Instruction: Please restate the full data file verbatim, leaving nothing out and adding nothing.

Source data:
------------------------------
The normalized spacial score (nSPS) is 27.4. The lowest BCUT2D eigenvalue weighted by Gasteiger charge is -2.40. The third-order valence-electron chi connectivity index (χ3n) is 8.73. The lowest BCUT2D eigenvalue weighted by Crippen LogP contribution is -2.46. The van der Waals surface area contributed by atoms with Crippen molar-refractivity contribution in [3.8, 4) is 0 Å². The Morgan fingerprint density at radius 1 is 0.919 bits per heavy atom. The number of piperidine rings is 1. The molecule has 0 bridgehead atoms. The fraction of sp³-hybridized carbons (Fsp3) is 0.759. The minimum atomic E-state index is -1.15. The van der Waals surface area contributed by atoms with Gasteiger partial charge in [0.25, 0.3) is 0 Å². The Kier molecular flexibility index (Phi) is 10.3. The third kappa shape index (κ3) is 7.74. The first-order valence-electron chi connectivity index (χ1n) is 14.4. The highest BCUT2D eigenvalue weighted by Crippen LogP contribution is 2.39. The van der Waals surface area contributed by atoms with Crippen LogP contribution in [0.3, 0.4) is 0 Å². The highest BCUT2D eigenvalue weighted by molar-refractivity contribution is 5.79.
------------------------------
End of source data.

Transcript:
The normalized spacial score (nSPS) is 27.4. The lowest BCUT2D eigenvalue weighted by Gasteiger charge is -2.40. The third-order valence-electron chi connectivity index (χ3n) is 8.73. The lowest BCUT2D eigenvalue weighted by Crippen LogP contribution is -2.46. The van der Waals surface area contributed by atoms with Crippen molar-refractivity contribution in [3.8, 4) is 0 Å². The Morgan fingerprint density at radius 1 is 0.919 bits per heavy atom. The number of piperidine rings is 1. The molecule has 0 bridgehead atoms. The fraction of sp³-hybridized carbons (Fsp3) is 0.759. The minimum atomic E-state index is -1.15. The van der Waals surface area contributed by atoms with Gasteiger partial charge in [0.25, 0.3) is 0 Å². The Kier molecular flexibility index (Phi) is 10.3. The third kappa shape index (κ3) is 7.74. The first-order valence-electron chi connectivity index (χ1n) is 14.4. The highest BCUT2D eigenvalue weighted by Crippen LogP contribution is 2.39. The van der Waals surface area contributed by atoms with Crippen LogP contribution in [0.3, 0.4) is 0 Å². The highest BCUT2D eigenvalue weighted by molar-refractivity contribution is 5.79.